Thursday, June 14, 2007

Sex (mis)education funding promoting abstinence only before Congress

Last week the Labor and Health & Human Services subcommittee of the House Appropriations Committee approved funding for Title X Family Planning program that not only included the discredited Community-Based Abstinence Education (CBAE) program but increased its funding. This came as a shock because the Democratic leadership had previously indicated this program would be dropped and already had pulled the plug on abstinence-only education programs funding under Title V of the Welfare Reform Act. The subcommittee’s members saw the passage as a compromise in order to push through other legislation.

The abstinence-only sex education program under CBAE emphasizes complete abstinence from sex until marriage. Discussion of contraceptives is restricted to their failure rate.

Here is Lindsay Beyerstein’s assessement in In These Times:
Even opponents of abstinence-only education might concede that a few extra million for abstinence education is a small price to pay for easing the passage of a very important domestic spending bill that contains a lot of spending that’s important to Democrats.

Yet, principle is at stake here. Few people realize that the CBAE program promulgates out-and-out quackery and barely disguised religious dogma. These programs don’t just encourage students to remain abstinent as teenagers. By law, they are required to teach “a mutually faithful monogamous relationship in the context of marriage is the expected standard of sexual activity,” among many other stipulations. In other words, the program must teach that all sexual activity outside of marriage, even between consenting adults, violates some nebulous “expected standard.”

Federally funded abstinence programs must teach the “the social, psychological, and health gains to be realized by abstaining from sexual activity”—regardless of whether those gains are real. In an Orwellian twist, the government doesn’t care what educators promise kids as long as they’re told that abstinence is good for them. Some programs promise integrity, purity, self-esteem. Others say there’s a causal link between staying abstinent and being happily married. None of these claims has been substantiated by independent research.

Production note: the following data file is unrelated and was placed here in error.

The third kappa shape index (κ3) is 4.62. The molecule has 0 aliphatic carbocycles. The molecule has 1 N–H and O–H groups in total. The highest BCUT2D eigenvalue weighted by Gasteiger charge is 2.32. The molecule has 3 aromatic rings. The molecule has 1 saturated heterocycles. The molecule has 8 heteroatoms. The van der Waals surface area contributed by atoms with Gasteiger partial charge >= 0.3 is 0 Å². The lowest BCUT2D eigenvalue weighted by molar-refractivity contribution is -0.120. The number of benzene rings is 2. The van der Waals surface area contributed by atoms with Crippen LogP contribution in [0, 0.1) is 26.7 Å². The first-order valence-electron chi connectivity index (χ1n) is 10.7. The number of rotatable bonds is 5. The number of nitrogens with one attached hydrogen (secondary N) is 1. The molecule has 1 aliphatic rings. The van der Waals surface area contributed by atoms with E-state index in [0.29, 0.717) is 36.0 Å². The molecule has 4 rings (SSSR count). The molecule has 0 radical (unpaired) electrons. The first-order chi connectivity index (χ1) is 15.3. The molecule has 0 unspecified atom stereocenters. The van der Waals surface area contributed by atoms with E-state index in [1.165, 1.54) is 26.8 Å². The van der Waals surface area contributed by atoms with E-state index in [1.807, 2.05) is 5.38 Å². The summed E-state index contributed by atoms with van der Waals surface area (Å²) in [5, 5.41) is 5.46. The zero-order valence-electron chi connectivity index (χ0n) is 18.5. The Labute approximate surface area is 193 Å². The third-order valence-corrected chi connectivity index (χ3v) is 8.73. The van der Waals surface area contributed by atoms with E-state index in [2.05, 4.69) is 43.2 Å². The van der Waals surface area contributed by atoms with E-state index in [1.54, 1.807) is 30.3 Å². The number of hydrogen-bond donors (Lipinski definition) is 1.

Programs must also teach that “that sexual activity outside of the context of marriage is likely to have harmful psychological and physical effects,” again irrespective of any evidence. CBAE grantees don’t have the option of leaving out a core tenet if they don’t find enough evidence to support it. All eight of the core tenets must be taught.

Leveille argues that the current abstinence guidelines raise a number of troubling civil rights issues including gender discrimination, discrimination on the basis of sexual orientation, and improper insertion of religion into public school curricula. The current guidelines also censor information about birth control and STD protection, except to point out the failure rates of contraception. “Information on contraceptives, if included, must be age-appropriate, medically accurate, and presented only as it supports the abstinence message being presented,” reads one of the official guidelines for CBAE curriculum development.

These programs are depriving students of basic medical information that they will need when they become sexually active, in marriage or otherwise. For gay and lesbian students, the logical upshot of abstinence-until-marriage programs is that they are never allowed to have sex—since sex is only allowed within marriage, and marriage is only between a man and a woman.

The House Committee on Government Reform reviewed the contents of federally funded abstinence programs at the request of Henry Waxman (D-Calif.) and published the results of their inquiry in 2004. The investigators found that 11 out of 13 programs contained significant errors or distortions. The report also faulted many of the curricula they reviewed for blurring the line between science and religion and promulgating sexist stereotypes as fact.

The Bush administration has already sunk more than $1 billion into abstinence-only education during its time in office. While no evidence suggests these programs are effective in decreasing teen sexual activity, they are very effective at enriching the administration’s backers on the Religious right.

In their rush to achieve compromise on an important domestic spending bill, Democrats should not lose sight of the ugly reality of abstinence-only education. Having publicly acknowledged the worthlessness of Title V, the Democrats will be hard-pressed to justify giving even more taxpayer dollars to another program based on the same ineffective and prejudicial framework.
You can read her entire article here.

Philosophically, the bottom line of the abstinence only education approach is that knowledge is bad and ignorance is necessary for the preservation of innocence. This line of thinking simply runs counter to the Enlightenment concept that knowledge is power.

Abstinence only education is not education; it is indoctrination…that doesn’t work. Sexual abstinence for teenagers is desirable but the reality is significant numbers of teens are sexually active and need to know how to protect themselves and their partners. And regardless of whether they are sexually active or not they need to know what is going on with their bodies and the changes brought on by puberty. Common decency demands comprehensive sex education for our kids.

Right now there is a lobbying effort underway directed towards House leadership (particularly Speaker Nancy Pelosi as well as individual Representatives contacted by their constituents to amend this appropriations bill. Go here to take action.

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